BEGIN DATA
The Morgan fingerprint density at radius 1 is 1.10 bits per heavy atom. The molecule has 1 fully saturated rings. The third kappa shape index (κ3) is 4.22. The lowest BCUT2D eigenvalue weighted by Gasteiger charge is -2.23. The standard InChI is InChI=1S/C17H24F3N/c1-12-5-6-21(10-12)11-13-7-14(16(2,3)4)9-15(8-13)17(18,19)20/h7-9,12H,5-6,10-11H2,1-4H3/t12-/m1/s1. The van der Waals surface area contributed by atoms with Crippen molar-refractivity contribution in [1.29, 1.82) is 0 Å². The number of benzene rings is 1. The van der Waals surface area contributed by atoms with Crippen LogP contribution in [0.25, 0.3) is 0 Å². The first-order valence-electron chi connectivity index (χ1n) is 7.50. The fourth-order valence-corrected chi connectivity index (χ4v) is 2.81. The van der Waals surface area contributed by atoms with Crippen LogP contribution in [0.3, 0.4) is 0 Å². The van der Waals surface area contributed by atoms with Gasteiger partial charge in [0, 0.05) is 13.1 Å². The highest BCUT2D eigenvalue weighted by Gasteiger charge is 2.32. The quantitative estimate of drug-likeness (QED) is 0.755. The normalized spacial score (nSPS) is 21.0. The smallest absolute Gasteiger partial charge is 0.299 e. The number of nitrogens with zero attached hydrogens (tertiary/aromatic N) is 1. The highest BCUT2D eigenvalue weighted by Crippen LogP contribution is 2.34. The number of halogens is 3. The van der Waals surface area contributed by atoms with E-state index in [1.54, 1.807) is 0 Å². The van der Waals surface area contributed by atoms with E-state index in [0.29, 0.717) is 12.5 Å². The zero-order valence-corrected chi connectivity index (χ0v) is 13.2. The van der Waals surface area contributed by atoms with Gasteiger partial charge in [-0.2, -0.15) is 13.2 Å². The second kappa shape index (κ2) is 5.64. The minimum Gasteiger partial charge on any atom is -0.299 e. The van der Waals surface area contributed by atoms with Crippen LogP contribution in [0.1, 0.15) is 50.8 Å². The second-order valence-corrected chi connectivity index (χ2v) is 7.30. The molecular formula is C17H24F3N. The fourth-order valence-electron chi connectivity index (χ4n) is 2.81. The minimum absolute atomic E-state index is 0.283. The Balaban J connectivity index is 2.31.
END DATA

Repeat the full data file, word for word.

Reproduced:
The Morgan fingerprint density at radius 1 is 1.10 bits per heavy atom. The molecule has 1 fully saturated rings. The third kappa shape index (κ3) is 4.22. The lowest BCUT2D eigenvalue weighted by Gasteiger charge is -2.23. The standard InChI is InChI=1S/C17H24F3N/c1-12-5-6-21(10-12)11-13-7-14(16(2,3)4)9-15(8-13)17(18,19)20/h7-9,12H,5-6,10-11H2,1-4H3/t12-/m1/s1. The van der Waals surface area contributed by atoms with Crippen molar-refractivity contribution in [1.29, 1.82) is 0 Å². The number of benzene rings is 1. The van der Waals surface area contributed by atoms with Crippen LogP contribution in [0.25, 0.3) is 0 Å². The first-order valence-electron chi connectivity index (χ1n) is 7.50. The fourth-order valence-corrected chi connectivity index (χ4v) is 2.81. The van der Waals surface area contributed by atoms with Crippen LogP contribution in [0.3, 0.4) is 0 Å². The van der Waals surface area contributed by atoms with Gasteiger partial charge in [0, 0.05) is 13.1 Å². The highest BCUT2D eigenvalue weighted by Gasteiger charge is 2.32. The quantitative estimate of drug-likeness (QED) is 0.755. The normalized spacial score (nSPS) is 21.0. The smallest absolute Gasteiger partial charge is 0.299 e. The number of nitrogens with zero attached hydrogens (tertiary/aromatic N) is 1. The highest BCUT2D eigenvalue weighted by Crippen LogP contribution is 2.34. The number of halogens is 3. The van der Waals surface area contributed by atoms with E-state index in [1.54, 1.807) is 0 Å². The van der Waals surface area contributed by atoms with E-state index in [0.29, 0.717) is 12.5 Å². The zero-order valence-corrected chi connectivity index (χ0v) is 13.2. The van der Waals surface area contributed by atoms with Gasteiger partial charge in [-0.2, -0.15) is 13.2 Å². The second kappa shape index (κ2) is 5.64. The minimum Gasteiger partial charge on any atom is -0.299 e. The van der Waals surface area contributed by atoms with Crippen LogP contribution in [0.1, 0.15) is 50.8 Å². The second-order valence-corrected chi connectivity index (χ2v) is 7.30. The molecular formula is C17H24F3N. The fourth-order valence-electron chi connectivity index (χ4n) is 2.81. The minimum absolute atomic E-state index is 0.283. The Balaban J connectivity index is 2.31.